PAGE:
June 10, 2023–October 15, 2023
Oil on canvas
48 7/16 × 69 1/2 in. (123 × 176.5 cm)
Munchmuseet, Oslo, Norway. MM.M.00822
Edvard Munch: Trembling Earth is the first exhibition in the United States to reveal how Munch (Norwegian, 1863–1944) animated nature to convey meaning. Regarded primarily as a figure painter, Munch's most celebrated images are connected to themes of love, anxiety, longing, and death. Yet, a large portion of his works feature landscape. This ambitious presentation reveals a lesser-known aspect of Munch’s career and resonates profoundly with current anxieties around climate instability, considering his iconic art from a new perspective. The exhibition features approximately eighty paintings, prints, and drawings, organized thematically to reinforce how Munch used nature to express human psychology, celebrate farming practice and garden cultivation, and question the mysteries of the forest as Norway faced industrialization. In Munch’s depictions of geographical sites along the Oslo fjord and the Baltic coast, the artist investigated changes brought about by tourism and participated in health reform initiatives such as nude bathing. The exhibition also explores how Munch developed his own pantheistic and philosophical views of nature and used them to capture his surroundings.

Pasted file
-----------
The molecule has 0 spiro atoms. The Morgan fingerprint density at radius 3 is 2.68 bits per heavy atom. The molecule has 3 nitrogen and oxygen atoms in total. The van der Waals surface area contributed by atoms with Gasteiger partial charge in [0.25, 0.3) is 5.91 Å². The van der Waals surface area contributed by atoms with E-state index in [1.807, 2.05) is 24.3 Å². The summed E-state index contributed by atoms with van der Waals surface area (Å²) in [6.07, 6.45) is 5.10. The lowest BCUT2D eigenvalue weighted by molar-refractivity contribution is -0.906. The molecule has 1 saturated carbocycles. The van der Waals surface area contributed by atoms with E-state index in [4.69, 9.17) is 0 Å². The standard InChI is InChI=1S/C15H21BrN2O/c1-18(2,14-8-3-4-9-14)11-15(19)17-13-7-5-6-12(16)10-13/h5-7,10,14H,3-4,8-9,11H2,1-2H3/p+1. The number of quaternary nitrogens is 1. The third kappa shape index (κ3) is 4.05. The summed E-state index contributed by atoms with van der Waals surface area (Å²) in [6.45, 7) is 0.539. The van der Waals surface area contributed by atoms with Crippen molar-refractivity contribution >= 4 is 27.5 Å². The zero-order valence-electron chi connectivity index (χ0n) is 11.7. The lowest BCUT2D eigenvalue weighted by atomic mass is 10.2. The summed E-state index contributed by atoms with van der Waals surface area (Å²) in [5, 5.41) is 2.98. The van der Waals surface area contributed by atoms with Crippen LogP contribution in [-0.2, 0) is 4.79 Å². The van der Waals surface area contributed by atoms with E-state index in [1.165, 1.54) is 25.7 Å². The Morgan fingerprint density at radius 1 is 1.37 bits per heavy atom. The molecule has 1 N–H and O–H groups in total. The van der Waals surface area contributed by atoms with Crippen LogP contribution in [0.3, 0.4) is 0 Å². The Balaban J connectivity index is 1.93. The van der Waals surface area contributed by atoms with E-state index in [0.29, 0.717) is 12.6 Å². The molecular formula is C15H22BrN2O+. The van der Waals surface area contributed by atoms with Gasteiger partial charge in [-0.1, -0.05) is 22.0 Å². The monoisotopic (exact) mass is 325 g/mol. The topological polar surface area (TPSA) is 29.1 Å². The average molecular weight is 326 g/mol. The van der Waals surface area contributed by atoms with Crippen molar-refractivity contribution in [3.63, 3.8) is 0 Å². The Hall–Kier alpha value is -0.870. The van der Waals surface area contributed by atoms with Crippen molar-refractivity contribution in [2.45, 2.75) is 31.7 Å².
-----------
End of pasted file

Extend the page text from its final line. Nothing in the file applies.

November 18, 2023–April 1, 2024
Museum Barberini, Potsdam
April 27, 2024–August 24, 2024
Edvard Munch: Trembling Earth is co-organized by the Clark Art Institute, Williamstown, Massachusetts; the Museum Barberini, Potsdam, Germany; and Munchmuseet, Oslo, Norway, and curated by Jay A. Clarke, Rothman Family Curator, Art Institute of Chicago; Jill Lloyd, independent curator; and Trine Otte Bak Nielsen, curator, Munchmuseet. Generous funding for presentation at the Clark and Munchmuseet is provided by the Asbjorn Lunde Foundation, Inc.
Edvard Munch: Trembling Earth is made possible by Diane and Andreas Halvorsen. Major funding is provided by Carol and Richard Seltzer, with additional support from Lady Gibbons, Robert D. Kraus, the S & L Marx Foundation, and the Norwegian Consulate General, New York. This exhibition is supported by an indemnity from the Federal Council on the Arts and the Humanities.